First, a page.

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Dartmouth women's soccer — after finishing an honest 8-7-2 and 7-7-1 during the 2022 and 2021 seasons respectively — seemingly shot out of a cannon into this season. The Big Green hit the ground running, starting the season undefeated over their first 10 games, suffering their first and only loss of the season to Harvard University.
The National Football League, or the NFL, is the most-watched professional sports league in the United States, surmounting the likes of the NBA, NHL and MLB for the crown of American sports. On average, 16.7 million viewers tune into each NFL regular season game. Therefore, with such widespread viewership, it begs the question: where do Dartmouth students watch NFL games?
Coming off consecutive second place finishes at the Princeton and Yale invitationals, the Dartmouth women’s golf team capped off a successful fall with their third straight runner up at the Quinnipiac Classic. Led by captain Katherine Sung ’24 (5th with rounds of 74,75, 77) and Penelope Tir ’24 (tied for 6th with rounds of 80,69,78), the team put together a complete performance. Late sparks came from Sophie Thai ’26 and Hope Hall ’26, who posted the tournament’s first (1-over 73) and second lowest (4-over 76) final round scores, respectively.
This past weekend, men’s tennis traveled to New Haven to compete in the Intercollegiate Tennis Association Regionals at Yale University. The Big Green faced off against 13 other collegiate teams.
Rachel Freer ’24 and Margot Luria ’24 –– co-captains of the equestrian team –– look forward to continuing the team’s upward trajectory after defeating Stonehill College in a scrimmage on on Sept. 30. The victory was an indication of the progress the team has made on all fronts since last year, according to Luria.
As Yale University’s cornerback leaped in front of Isaac Boston ’24 and snatched the interception with nothing but turf in front of him, assistant coach Danny O’Dea immediately lifted his hands to his headset and threw the headphones – audio still intact – behind him.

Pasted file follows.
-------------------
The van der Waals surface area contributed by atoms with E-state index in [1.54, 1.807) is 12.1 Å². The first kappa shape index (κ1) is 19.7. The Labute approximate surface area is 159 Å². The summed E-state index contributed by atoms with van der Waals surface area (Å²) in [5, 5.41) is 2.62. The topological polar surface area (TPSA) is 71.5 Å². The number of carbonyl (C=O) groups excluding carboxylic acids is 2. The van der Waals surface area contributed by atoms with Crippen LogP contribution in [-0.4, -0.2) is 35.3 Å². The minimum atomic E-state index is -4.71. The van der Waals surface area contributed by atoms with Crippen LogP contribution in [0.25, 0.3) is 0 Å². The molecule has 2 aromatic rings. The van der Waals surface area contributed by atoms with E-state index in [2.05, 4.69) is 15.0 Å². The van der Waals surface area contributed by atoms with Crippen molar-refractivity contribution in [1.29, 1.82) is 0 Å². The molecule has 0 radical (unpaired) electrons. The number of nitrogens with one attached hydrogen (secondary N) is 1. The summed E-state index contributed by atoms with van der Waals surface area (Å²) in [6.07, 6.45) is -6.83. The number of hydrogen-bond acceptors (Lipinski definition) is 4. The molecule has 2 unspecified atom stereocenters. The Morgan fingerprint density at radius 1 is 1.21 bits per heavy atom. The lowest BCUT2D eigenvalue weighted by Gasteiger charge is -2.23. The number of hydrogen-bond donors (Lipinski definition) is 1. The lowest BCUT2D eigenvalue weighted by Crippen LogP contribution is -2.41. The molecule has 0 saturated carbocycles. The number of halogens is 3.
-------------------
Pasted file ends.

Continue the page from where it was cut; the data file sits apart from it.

Friday, Oct. 13
On Thursday, Oct. 5th, the College’s lawyers responded to the men’s basketball team’s filing to unionize on Sept. 10, arguing that student athletes cannot be considered employees because their scholarship role does not depend on participation while the college loses money from Dartmouth’s basketball program. Joe McConnell, who represented Dartmouth in a National Labor Relations Board hearing, suggests that the term “student athletes” and the way it is used at national powerhouse athletic programs, such as the University of North Carolina at Chapel Hill and the University of Kansas, is also applicable at Dartmouth.
On Sept. 30, Dartmouth field hockey hosted Brown University for their Ivy League home opener at Chase Field. The Big Green won 2-0, marking their first Ivy League victory since 2018. Previously, the team had a 25-game losing streak in Ivy League play.
Helping her teammates become their best selves is a goal that Meg Barnes ’23 strives to achieve every day as a teammate and captain.
Last month, club sports teams held tryouts in search of new players, primarily from the Class of 2027, though all students were welcome. The process began on Sept. 10 at the Student Involvement Fair, where teams set up tables to advertise and introduce themselves to potential new players. In the weeks following the fair, club sports captains sent out emails featuring eye-catching GIFs and brightly colored text as well as important information to attract interested athletes to tryouts.
Friday, Oct. 6
University of Pennsylvania head coach Ray Priore tried to be tricky when he called a timeout right before first-year Owen Zalc ’27 kicked the game-winning field goal on Saturday afternoon. Needless to say, the “icing” didn’t work.
On Sept. 30, Dartmouth softball traveled to Southern New Hampshire University to open up their preseason for a double header fall ball game. The Big Green dominated, winning 17-3 against SNHU and 8-2 against Bentley University.
This weekend, volleyball was back in action, winning against Cornell University and Columbia University in Ivy League play. Dartmouth now stands 5-7 overall and 2-1 in conference.
Ivy League play is in full swing, and at the conclusion of the second week of the season, Dartmouth men’s soccer sits alone at the top of the standings. After a long and arduous pre-season that took them across the country playing tough competition, it seems that the team is ready to take on the perpetually competitive Ivy League soccer landscape.
Friday, Sept. 29
The light of several hundred candles was not nearly enough to emulate the brightness Buddy Teevens ’79 was to the world. But on Saturday night, a couple hours after football beat Lehigh University 34-17 in its home opener, approximately 400 mourners gathered for a candlelight vigil on the Green to honor Teevens, who died last week following injuries sustained in a bicycle accident in March.
I compiled stories and experiences from Dartmouth football players past and present to try to illustrate the impact that Coach Teevens had on all of his players. To describe an indescribable man with words is an impossible task, but I’m going to try my best. This is a letter to thank him for changing all of our lives.
This weekend, men’s tennis welcomed Boston University, Brown University and Williams College to compete at the Dartmouth Invitational at the Thompson Outdoor Courts, marking the home opener for the 2023-2024 season. On their home turf, the Big Green came out on top in their singles, winning 18 out of 23 matches, but struggled to find the rhythm in their doubles — only winning two of six matches.